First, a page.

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25 Jun


One of my bikes I have always loved but I’ve never really loved riding. Know that feeling? Beautiful frame, pretty color, just a classic bike, the 2010 Jamis Aurora Elite.



The frame is Reynolds 631, with a sloping chromoly lugged crown. A thing of beauty, and a ride that smoothed out the rough roads around here. What didn’t I like? The disc brakes, the fenders, the toe-overlap and the too-long reach, mainly. The 50cm frame was just a little large, but the next size down was a 47cm – too small. A Goldilocks dilemma, with no “just right” size I opted for the 50cm.

I adjusted to the slightly too tall frame, but I never adjusted to the sluggish ride. So much slower to accelerate than my Scott road bike, and consequently over the years I rode this beautiful looking bike less and less. My plan was to sell it and buy something like a Trek FX or similar.

Fast-forward to May.

Since I rarely rode it anyway, I decided take it to northeast Ohio and keep it at my mother-in-law’s so I’d have a bike when I visited. With my commitment to RideEveryDay I wanted to make sure I had access to a ride when visiting and I’d buy the FX or something similar to ride here.

Additionally I decided to spend a few bucks (turns out more than a few, but isn’t that always the case with us and our bikes) and make it more to my liking. A few weeks ago I took it to my LBS of late and replaced the disc brakes with calipers and the 90mm stem with a 70 to improve the reach. I also had to go to a narrower tire so I switched to 25mm Gatorskins. The fenders were a joke so I removed them plus the rack. I may get a seatpost mounted rack.

The result? Well, the bike isn’t going to my mother-in-law’s any longer because I ride it almost exclusively now. Sorry Rocket (my Scott). The difference in the ride is nothing short of amazing and has me questioning what took me so long.

The biggest difference? Has to be a tie – between the improved acceleration/ride quality and the improved cockpit and comfort. I LOVE this bike – and now I LOVE riding her.

The moral of the story:  if you have a bike that doesn’t quite do it for you, before you sell it and buy something else maybe try to see if you can make it right.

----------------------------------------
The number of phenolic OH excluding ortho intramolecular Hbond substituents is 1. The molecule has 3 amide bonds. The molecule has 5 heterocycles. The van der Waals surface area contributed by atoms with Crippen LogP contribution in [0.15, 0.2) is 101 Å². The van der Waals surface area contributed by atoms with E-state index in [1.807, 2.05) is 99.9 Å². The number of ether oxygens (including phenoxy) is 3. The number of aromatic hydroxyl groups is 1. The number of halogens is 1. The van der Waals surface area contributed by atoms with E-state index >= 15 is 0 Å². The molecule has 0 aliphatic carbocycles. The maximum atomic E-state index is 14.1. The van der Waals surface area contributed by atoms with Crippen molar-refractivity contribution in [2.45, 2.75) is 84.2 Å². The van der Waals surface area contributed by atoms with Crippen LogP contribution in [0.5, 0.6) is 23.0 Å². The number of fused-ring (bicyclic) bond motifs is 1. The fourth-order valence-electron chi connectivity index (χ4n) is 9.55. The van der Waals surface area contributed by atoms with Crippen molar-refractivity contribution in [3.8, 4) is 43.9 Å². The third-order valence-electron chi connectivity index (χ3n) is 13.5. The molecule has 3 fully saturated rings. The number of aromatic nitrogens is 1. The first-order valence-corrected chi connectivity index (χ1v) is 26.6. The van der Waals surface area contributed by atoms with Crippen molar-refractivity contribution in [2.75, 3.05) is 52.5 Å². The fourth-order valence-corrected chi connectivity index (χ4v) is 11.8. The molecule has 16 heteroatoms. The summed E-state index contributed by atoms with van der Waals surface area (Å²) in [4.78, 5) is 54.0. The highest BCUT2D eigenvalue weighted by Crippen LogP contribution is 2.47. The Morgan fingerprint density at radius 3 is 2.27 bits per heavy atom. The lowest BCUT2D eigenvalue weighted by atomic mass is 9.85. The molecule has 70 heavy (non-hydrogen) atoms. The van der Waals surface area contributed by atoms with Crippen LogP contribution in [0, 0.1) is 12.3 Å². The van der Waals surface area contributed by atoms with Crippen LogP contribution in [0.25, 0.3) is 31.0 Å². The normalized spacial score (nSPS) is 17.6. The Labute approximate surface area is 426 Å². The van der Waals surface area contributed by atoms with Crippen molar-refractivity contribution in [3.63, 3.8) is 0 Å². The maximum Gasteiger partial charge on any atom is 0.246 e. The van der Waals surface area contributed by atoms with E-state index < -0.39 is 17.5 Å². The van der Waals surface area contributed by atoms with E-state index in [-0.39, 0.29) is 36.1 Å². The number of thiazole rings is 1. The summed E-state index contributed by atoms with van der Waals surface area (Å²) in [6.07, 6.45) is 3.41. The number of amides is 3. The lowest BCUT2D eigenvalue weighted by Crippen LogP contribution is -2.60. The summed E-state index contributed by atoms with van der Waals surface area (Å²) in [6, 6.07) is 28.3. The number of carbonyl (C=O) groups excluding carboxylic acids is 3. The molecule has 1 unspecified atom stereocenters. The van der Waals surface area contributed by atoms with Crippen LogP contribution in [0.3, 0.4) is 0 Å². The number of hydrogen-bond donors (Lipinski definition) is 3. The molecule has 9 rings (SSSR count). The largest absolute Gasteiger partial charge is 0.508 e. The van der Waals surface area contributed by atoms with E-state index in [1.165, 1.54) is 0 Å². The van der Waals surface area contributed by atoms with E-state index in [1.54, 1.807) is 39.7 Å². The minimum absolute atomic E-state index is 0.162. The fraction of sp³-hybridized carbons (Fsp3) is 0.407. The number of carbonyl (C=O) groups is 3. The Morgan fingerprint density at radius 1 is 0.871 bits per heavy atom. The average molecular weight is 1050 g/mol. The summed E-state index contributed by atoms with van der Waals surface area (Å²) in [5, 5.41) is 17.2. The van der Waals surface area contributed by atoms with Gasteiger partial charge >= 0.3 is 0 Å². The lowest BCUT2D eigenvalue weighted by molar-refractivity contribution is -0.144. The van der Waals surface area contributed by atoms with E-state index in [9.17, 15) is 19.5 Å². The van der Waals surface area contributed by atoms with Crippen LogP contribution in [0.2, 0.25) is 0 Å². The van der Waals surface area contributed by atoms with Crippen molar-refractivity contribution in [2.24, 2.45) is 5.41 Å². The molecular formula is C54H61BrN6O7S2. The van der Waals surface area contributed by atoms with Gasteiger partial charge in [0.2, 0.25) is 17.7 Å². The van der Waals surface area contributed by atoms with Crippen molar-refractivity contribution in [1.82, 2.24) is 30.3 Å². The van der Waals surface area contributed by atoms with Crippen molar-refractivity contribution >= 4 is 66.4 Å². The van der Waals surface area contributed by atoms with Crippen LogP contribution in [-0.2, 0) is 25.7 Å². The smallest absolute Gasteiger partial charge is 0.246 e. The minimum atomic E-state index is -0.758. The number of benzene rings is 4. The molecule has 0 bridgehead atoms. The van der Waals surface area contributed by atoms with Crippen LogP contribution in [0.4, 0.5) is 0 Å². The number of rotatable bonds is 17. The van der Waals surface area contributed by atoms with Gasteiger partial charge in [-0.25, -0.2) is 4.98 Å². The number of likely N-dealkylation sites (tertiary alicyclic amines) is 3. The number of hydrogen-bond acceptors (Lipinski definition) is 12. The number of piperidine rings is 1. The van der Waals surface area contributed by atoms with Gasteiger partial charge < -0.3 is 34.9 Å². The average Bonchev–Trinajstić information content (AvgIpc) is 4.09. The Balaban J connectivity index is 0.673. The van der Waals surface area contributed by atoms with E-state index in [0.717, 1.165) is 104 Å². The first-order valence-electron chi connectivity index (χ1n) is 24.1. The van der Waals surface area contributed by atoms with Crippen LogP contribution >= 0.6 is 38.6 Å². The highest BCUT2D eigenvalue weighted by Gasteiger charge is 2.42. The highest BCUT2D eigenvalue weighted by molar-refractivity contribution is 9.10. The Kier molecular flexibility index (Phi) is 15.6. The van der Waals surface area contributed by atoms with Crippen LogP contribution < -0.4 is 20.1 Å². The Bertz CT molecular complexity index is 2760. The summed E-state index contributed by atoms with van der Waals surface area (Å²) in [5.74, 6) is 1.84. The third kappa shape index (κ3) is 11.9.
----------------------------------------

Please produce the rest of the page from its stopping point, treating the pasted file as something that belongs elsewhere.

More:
2010 Jamis Aurora Elite – For The Love of Bikes

2010 Jamis Aurora Elite – For the Love of Bikes



Anyone There?

11 Apr

I haven’t been around much lately. I’m still riding, just not writing or posting much here.

Although my love of biking hasn’t waned, my love of blogging has.

Blogging has often seemed too much like talking to myself and not enough like hanging out with other people who love cycling. For the Love of Bikes has never enjoyed a big readership but we did have loyal, regular readers. I would guess most have moved on. Hopefully not all – anyone there?

I plan to change that this year and we’re entering in to the prime time for bike riding so here I am: recommitting myself to riding and writing.

You can always find For the Love of Bikes on Facebook and Twitter.

Rediscovering Joy

19 Apr

P1070061.jpgThe day was more than half over before I got out to ride, but all the better because the wind had died down. Today’s route was shorter, but more hilly.

Toward the end I was getting tired and dreading the next hill, but instead I thought to myself, “just slow down and pedal easy”.  Granted I wasn’t going fast, but my mind was pushing me to pick up speed before the next ascent. Just that thought of slowing down shifted my focus. Instead of grinding up as hard as I could I eased up and focused on pedaling circles. Next thing I knew I was cresting it and heading down the other side.

I realized then my cycling would be better served if I focused on the techniques of cycling, more than the miles ridden and average speed. My shift in thought immediately made me less centered on the work of riding and more on my experience of riding. You can’t measure the technique of pedaling circles, you don’t push harder to pedal circles, you just think about spinning the pedals.

A different way to measure and track my rides would help. Something that centers on the quality of the ride and not my miles or speed or the feet of ascent climbed. To make a shift so I can have more joy while riding I really believe it will require less focus on the numeric statistics of riding. Probably means not wearing my heart rate monitor or using my Garmin 510. That would definitely be different.

The experience I’m looking for again is that feeling of losing myself in the ride: where there is no separation from me, my bike, the road, the wind, the sounds. Lost in the experience, yet keenly aware of my surroundings, obviously.

How does one measure cycling enjoyment; by how many bugs you swallow or find in your teeth from all that smiling? By leaving the Garmin at home and scoring the ride based on fun had?

What do you think?

All You Need

16 Nov


… plus a bike, of course.

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For the Love of Bikes Blog by Susan Lash (2009 - 2014) is licensed under a Creative Commons Attribution-NonCommercial-NoDerivatives 4.0 International License.
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